Pay As You Earn - Temporary Relief for Student Loan Debt

For many recent graduates, student loan debts may seem insurmountable. According to the Federal Reserve Bank of St. Louis, over 30% of borrowers in payment status (i.e. not currently being deferred) are at least a month behind on their payments. Some borrowers may benefit from the Department of Education's Pay As You Earn (PAYE) program


One of the Education Department's three income-driven repayment programs, this programs sets an upper bound on monthly loan payments.


As the name implies, your payment obligation under this program is tied to your family income and size. Specifically, your monthly payment is expected to be 10% of your discretionary family income (as determined by the Department based on your family's earnings and size. Link to the calculator here). In no case, however, would the payment amount exceed the amount calculated under the Standard 10-year Repayment Plan.


At the end of 20 years (or less in the case of qualifying occupations), any remaining balance is forgiven. There are two catches to this forgiveness: first, you must make all your payments in a timely manner. Second, any amounts forgiven will be treated as income by the IRS, just like ordinary debt forgiveness. On the plus side, months that you are in economic hardship deferral count as on-time payment months.

The occupations that qualify for forgiveness after 10 years (technically, 120 qualifying months) are public service jobs as defined by the Education Department:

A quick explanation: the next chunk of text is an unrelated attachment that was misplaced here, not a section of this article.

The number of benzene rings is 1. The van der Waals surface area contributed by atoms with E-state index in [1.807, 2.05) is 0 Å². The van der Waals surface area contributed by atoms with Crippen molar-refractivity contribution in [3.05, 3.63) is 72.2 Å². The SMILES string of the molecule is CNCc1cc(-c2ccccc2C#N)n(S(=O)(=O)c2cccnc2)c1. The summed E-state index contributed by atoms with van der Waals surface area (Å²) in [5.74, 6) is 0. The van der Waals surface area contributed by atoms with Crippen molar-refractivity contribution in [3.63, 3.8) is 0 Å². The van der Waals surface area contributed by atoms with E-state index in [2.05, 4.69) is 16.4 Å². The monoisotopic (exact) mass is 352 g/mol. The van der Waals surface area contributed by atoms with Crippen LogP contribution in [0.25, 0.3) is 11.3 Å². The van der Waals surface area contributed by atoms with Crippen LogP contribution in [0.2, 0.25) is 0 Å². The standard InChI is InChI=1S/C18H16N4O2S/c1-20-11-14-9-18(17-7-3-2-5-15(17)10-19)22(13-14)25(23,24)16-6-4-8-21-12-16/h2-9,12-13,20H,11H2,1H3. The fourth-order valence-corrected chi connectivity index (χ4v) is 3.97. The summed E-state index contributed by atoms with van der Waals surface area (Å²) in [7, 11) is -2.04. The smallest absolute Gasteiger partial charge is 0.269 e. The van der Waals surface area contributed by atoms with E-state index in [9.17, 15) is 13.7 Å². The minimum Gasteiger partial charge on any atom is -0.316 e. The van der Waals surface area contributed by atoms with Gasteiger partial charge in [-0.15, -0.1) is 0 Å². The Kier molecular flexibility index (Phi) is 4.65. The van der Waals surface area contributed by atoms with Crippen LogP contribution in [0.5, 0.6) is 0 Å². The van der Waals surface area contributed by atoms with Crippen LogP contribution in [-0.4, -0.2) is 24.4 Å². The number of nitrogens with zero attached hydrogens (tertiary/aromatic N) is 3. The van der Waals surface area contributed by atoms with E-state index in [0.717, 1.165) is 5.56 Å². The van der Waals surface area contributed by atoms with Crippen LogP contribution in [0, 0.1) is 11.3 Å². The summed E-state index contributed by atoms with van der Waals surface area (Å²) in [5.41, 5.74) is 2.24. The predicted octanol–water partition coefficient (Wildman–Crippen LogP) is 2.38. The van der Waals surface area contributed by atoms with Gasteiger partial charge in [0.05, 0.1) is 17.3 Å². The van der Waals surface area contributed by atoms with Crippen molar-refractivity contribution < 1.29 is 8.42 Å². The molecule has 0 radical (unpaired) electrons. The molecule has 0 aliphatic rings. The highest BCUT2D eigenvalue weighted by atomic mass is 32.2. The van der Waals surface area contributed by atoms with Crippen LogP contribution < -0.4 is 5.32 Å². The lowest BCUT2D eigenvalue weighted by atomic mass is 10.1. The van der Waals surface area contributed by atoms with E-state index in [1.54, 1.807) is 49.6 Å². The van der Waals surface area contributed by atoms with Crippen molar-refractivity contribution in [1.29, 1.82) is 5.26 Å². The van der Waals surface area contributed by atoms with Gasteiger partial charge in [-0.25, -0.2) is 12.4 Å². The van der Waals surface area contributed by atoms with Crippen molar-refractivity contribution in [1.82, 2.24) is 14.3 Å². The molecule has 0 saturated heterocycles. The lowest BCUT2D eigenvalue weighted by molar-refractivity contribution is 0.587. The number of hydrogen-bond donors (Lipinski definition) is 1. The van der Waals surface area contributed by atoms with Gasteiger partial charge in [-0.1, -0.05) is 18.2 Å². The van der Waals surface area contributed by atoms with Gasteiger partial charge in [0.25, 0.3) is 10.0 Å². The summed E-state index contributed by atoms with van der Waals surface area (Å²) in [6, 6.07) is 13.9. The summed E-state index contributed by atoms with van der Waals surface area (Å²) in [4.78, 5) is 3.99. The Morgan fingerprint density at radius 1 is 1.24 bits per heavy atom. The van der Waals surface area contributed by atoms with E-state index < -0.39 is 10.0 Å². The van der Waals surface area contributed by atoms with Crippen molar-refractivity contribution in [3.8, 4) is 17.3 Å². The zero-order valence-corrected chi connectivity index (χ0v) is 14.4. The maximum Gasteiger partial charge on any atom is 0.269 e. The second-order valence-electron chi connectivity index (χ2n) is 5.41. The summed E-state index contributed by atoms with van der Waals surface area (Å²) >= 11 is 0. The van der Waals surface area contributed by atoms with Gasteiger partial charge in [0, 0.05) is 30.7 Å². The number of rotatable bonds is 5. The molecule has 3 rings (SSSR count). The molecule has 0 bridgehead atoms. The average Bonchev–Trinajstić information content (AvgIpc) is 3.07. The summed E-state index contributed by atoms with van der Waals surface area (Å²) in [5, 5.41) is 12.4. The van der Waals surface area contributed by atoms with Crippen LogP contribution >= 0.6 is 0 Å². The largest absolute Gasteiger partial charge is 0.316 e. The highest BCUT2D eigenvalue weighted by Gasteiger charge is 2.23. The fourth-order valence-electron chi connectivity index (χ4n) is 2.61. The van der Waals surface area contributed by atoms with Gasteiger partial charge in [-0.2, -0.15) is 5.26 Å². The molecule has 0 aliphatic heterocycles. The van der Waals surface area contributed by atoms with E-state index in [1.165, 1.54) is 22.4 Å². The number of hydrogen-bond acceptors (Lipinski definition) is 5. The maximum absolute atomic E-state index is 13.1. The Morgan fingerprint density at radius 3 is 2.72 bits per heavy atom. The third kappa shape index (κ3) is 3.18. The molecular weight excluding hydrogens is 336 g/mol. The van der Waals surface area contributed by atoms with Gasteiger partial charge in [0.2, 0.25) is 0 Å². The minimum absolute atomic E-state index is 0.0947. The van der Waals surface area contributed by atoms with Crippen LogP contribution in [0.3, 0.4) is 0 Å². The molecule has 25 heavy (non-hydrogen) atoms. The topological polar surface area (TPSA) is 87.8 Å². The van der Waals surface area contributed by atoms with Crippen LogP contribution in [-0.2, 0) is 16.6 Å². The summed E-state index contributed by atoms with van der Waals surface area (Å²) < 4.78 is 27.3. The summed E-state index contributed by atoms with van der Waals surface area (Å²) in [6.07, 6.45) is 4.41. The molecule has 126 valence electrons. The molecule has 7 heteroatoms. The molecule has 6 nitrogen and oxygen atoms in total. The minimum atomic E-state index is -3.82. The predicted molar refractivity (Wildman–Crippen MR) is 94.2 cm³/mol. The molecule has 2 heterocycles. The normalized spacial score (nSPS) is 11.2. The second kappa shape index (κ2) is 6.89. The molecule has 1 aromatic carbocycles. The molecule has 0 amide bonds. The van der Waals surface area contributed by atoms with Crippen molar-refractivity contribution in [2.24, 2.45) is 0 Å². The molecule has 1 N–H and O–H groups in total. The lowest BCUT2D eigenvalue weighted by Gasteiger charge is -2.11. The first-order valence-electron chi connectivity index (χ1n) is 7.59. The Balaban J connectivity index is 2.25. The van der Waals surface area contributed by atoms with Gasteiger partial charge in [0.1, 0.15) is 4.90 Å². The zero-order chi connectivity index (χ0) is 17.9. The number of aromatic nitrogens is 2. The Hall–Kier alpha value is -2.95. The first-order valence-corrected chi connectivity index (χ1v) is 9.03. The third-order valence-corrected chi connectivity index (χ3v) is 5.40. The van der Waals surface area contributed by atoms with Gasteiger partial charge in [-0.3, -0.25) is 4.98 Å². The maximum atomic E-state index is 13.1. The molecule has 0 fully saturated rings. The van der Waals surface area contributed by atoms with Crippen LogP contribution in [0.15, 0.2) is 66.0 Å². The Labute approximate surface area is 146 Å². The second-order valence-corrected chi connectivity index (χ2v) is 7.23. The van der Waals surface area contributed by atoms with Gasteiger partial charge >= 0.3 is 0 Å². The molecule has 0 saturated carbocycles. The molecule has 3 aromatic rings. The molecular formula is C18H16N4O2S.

Qualifying employment is any employment with a federal, state, or local government agency, entity, or organization or a not-for-profit organization that has been designated as tax-exempt by the Internal Revenue Service (IRS) under Section 501(c)(3) of the Internal Revenue Code (IRC). The type or nature of employment with the organization does not matter for PSLF purposes. Additionally, the type of services that these public service organizations provide does not matter for PSLF purposes. 

A private not-for-profit employer that is not a tax-exempt organization under Section 501(c)(3) of the IRC may be a qualifying public service organization if it provides certain specified public services. These services include emergency management, military service, public safety, or law enforcement services; public health services; public education or public library services; school library and other school-based services; public interest law services; early childhood education; public service for individuals with disabilities and the elderly. The organization must not be a labor union or a partisan political organization. 

Additionally, only Direct Loans are eligible for forgiveness under the 10-year option.


Only new borrowers as of October 1, 2007 are eligible. Additionally, you must have received a disbursement after October 1, 2011. Also, your income situation must be such that Pay As You Earn payments are less that the Standard payments - usually this means the initial debt is more than your family income.

Private loans are not eligible nor are Parent PLUS loans. Unconsolidated Direct loans and PLUS loans to graduate or professional students are always eligible if they meet the criteria above. Stafford loans are eligible only if they have been part of a one-time loan consolidation. Consolidation loans that include Parent PLUS loans are not eligible.


Obviously, lower payments in a situation where you are facing many other expenses are welcome in the short run and loan forgiveness, even if you have to pay taxes on it, may save you money. On the other hand, the longer you stretch out the payments, the longer interest continues to accrue on larger balances. Without forgiveness, and even sometimes with, you could end up paying far more in total than you would have under the Standard repayment plan. 

PAYE is just another tool for you to use in managing your finances. If it's the right one for you, it could bring you welcome relief.